8. If the target mass in the Cube is not achieved, repeat steps 6 – 7 until the target is reached within the desired tolerance.

Once the representative bulk density is calibrated, CDI simulates the material on a horizontal feed conveyor to validate the bulk or volumetric flow. The input tonnage and feed conveyor should be configured to match the study you are going to be conducting, and it should only be long enough to allow the material to reach steady state and full speed (Image 2).

material simulated at steady state on feed conveyor
Image 2: Material simulated at steady state on feed conveyor

At this point, there are several ways you can go about verifying the bulk flow. A quick-and-dirty check is to measure the height of the material on the conveyor. Using the bounds of a User Process Cube at the end of the conveyor provides the approximate simulated material profile height (Image 3).

material profile on conveyor
Image 3: Material profile on conveyor

You can calculate what the material profile height should be by hand or you can use conveyor design software, such as BeltStat. If the material height is roughly where it should be, then the next step is to evaluate the material profile area.
The actual material profile area can be manually calculated by using the actual material bulk density, input tonnage, and speed of the conveyor (formula below).

Material profile area formula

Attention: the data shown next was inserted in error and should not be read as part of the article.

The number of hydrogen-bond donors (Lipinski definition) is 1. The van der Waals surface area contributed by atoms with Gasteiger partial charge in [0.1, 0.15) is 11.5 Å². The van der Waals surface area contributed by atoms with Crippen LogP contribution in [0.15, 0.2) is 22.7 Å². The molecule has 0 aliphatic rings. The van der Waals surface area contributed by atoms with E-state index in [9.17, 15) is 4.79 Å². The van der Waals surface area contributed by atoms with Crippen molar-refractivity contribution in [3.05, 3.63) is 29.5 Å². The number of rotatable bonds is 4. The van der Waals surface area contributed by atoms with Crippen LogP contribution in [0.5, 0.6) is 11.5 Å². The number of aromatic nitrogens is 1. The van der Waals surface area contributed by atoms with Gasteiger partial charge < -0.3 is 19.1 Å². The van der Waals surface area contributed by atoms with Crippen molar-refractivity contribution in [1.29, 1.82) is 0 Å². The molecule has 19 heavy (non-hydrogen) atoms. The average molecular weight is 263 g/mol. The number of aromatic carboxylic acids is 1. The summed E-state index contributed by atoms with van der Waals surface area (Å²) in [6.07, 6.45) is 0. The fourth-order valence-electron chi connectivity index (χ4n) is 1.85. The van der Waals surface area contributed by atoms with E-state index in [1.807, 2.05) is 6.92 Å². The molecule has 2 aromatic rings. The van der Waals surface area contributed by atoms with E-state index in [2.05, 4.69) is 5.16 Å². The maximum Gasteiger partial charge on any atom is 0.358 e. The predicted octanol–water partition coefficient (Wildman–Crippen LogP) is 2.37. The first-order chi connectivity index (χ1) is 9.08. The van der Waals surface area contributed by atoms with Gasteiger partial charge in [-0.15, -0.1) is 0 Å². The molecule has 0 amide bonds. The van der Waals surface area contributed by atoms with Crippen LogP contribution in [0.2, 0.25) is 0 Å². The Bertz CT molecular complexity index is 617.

The way CDI goes about evaluating the simulated material profile area is to first save an image of the profile in Rocky (as shown in Image 3, above). We then import it into our drafting software and scale it to be the actual size. Next, we draw a line around the material and measure the area. If the profile area is within the preferred tolerance for the project, then the calibration is complete. If not, then we go back and repeat the process until it is.

Image 4 shows how CDI overlays the Rocky simulated material profiles onto a material profile generated by BeltStat. While not necessary as part of the calibration process, this type of image is a nice visual check and we sometimes use it in our material calibration reports. As you can see, the profile of the material with the actual bulk density is approximately 13% greater than the profile of the material with the calibrated bulk density. This could be substantial if you are designing a transfer chute with a design tonnage that is already 20% greater than the normal operational tonnage.

Material profile comparison using BeltStat and Rocky
Image 4: Material profile comparison using BeltStat and Rocky

Author Jason Aldrich

Jason Aldrich

Project Engineer at Conveyor Dynamics, INC.

Jason Aldrich is a Project Engineer at Conveyor Dynamics, INC. (CDI), a leading engineering consulting firm specializing in the design and optimization of mining conveyor systems. Jason has been focused on using Discrete Element Modeling (DEM) to optimize bulk materials handling equipment, including transfer chutes and comminution mills. He holds a Bachelor's degree in Construction Management, Associate's degrees in both Engineering Sciences and Engineering Graphics, and is a certified Project Management Professional (PMP).